CRN criticizes article that discourages use of herbal supplements
WASHINGTON The Council for Responsible Nutrition on Monday criticized the Journal of American College of Cardiology for publishing an “uninformed, inaccurate and outdated interpretation” of laws governing herbal supplements as part of a article discussing the use of herbal supplements in conjunction with heart-disease medicines.
Specifically, CRN criticized the recent publication of “Use of Herbal Products and Potential Interactions in Patients with Cardiovascular Disease,” an article originally submitted to the publication in June 2008 that cautions against the use of those herbals in patients with heart disease, for making general, unsupported statements. “The article contains sweeping generalizations, often not backed by relevant citations, and copious factual errors, including a reference to products — some of which are not actually herbal supplements — that produce adverse effects on the cardiovascular system,” stated Douglas MacKay, CRN VP scientific and regulatory affairs.
The article identifies nine ingredients that should be used with extreme caution by patients being treated for heart disease. Those supplements include: St. John’s wort, ginseng, ginkgo, garlic, saw palmetto, echinacea, yohimbine, licorice and black cohosh. The article also cautions against the consumption of grapefruits or grapefruit juice. Author Arshad Jahangir, cardiologist and researcher at the Mayo Clinic in Scottsdale, Ariz., advises readers to consult with their physicians and pharmacists around possible herb-drug interactions.
CRN did agree that consumers should talk openly with their physician about the herbal supplements they are using or considering using, particularly if they are on medications, the association stated.
According to CRN, 24% of American adults take herbal supplements each year.
“According to the 2008 ‘Life…supplemented’ Healthcare Professionals Impact Study, 63% of cardiologists say that they inquire about the dietary supplements their patients are taking,” MacKay said. “Furthermore, the study shows that 73% of cardiologists agreed that a regimen of healthy eating, dietary supplements, exercise and other smart lifestyle choices is key to maintaining heart health,” he said. “Herbal supplements should not replace medications or the need for smart lifestyle choices like healthy diet and regular exercise, but instead should be integrated as part of a total health regimen.”
CDC reports historic lows in flu activity
ATLANTA The flu news coming out of the Centers for Disease Control and Prevention this week is that there is no flu news to speak of, at least relative to flu seasons past.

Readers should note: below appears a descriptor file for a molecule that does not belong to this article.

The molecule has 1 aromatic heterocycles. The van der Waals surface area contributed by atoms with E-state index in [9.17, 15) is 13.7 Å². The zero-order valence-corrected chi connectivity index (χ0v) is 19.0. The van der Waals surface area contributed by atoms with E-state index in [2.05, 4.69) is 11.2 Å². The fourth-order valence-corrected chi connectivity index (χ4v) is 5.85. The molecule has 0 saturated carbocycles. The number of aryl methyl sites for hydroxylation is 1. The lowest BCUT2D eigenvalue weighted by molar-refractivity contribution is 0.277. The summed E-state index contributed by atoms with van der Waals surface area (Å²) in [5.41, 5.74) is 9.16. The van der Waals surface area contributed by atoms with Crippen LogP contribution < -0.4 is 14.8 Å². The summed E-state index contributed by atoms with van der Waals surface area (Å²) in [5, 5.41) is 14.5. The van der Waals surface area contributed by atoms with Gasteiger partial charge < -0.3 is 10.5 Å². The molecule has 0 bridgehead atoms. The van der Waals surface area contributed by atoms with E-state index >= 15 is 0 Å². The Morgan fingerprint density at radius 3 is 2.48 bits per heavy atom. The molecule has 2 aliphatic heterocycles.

For the week ended Jan. 23, influenza activity remained at approximately the same levels as last week, the CDC reported, which is below historical levels for January.
The proportion of outpatient visits for influenza-like illness was 1.7%, falling below the national baseline of 2.3%. Only 2-out-of-10 regions (the Southeast and Southwest) reported ILI equal to their region-specific baseline. No states reported widespread influenza activity, five states reported regional influenza activity and nine states reported local influenza activity. Three states reported no influenza activity.
CHPA to fight reverse-switch of PSE products in Mississippi with legislative line
JACKSON, Miss. The Consumer Healthcare Products Association on Saturday announced a legislative line for consumers to call in an effort to fight a move to reverse-switch cold and allergy medicines containing pseudoephedrine from behind-the-counter to prescription-only.
“CHPA has provided a phone number for Mississippians to contact their legislators which within the first day fielded scores of calls from around the state,” stated CHPA spokeswoman Elizabeth Funderburk. “We have heard their outrage on talk radio, and online posting to news web pages. And recent polling shows almost two-thirds of Mississippi voters oppose the legislation,” she said. “Everyone wants to fight meth, but Mississippians believe an electronic tracking procedure is better than the added cost and burden of a prescription mandate.”
According to the poll, 74% of Mississippi consumers agree that an Rx-only requirement would create an “unnecessary burden” for law-abiding citizens, and approximately 61% oppose the law.
Last week, the Mississippi House passed H.B. 512, legislation that would impose an Rx-only mandate on commonly available cold and allergy medications containing PSE. Identical legislation is currently being shepherded through the Senate (S.B. 2339).
“Because Mississippi does not tax prescription drugs, this legislation would also divert $590,000 from the general fund annually, as well as increase the costs to Mississippi’s Medicaid program through increased doctor’s visits and prescriptions as a result,” Funderburk added. “This would be an expensive new mandate from the state on the budgets of Mississippi families and Mississippi taxpayers. There is a better way to fight meth, and that’s through establishing an electronic tracking program to stop the illegal sale to criminals.”
The survey, conducted from Jan. 14 to Jan. 23, involved 350 Mississippi state residents ages 18 years and over, all of whom voted in the last election. The survey was sponsored by the Consumer Healthcare Products Association.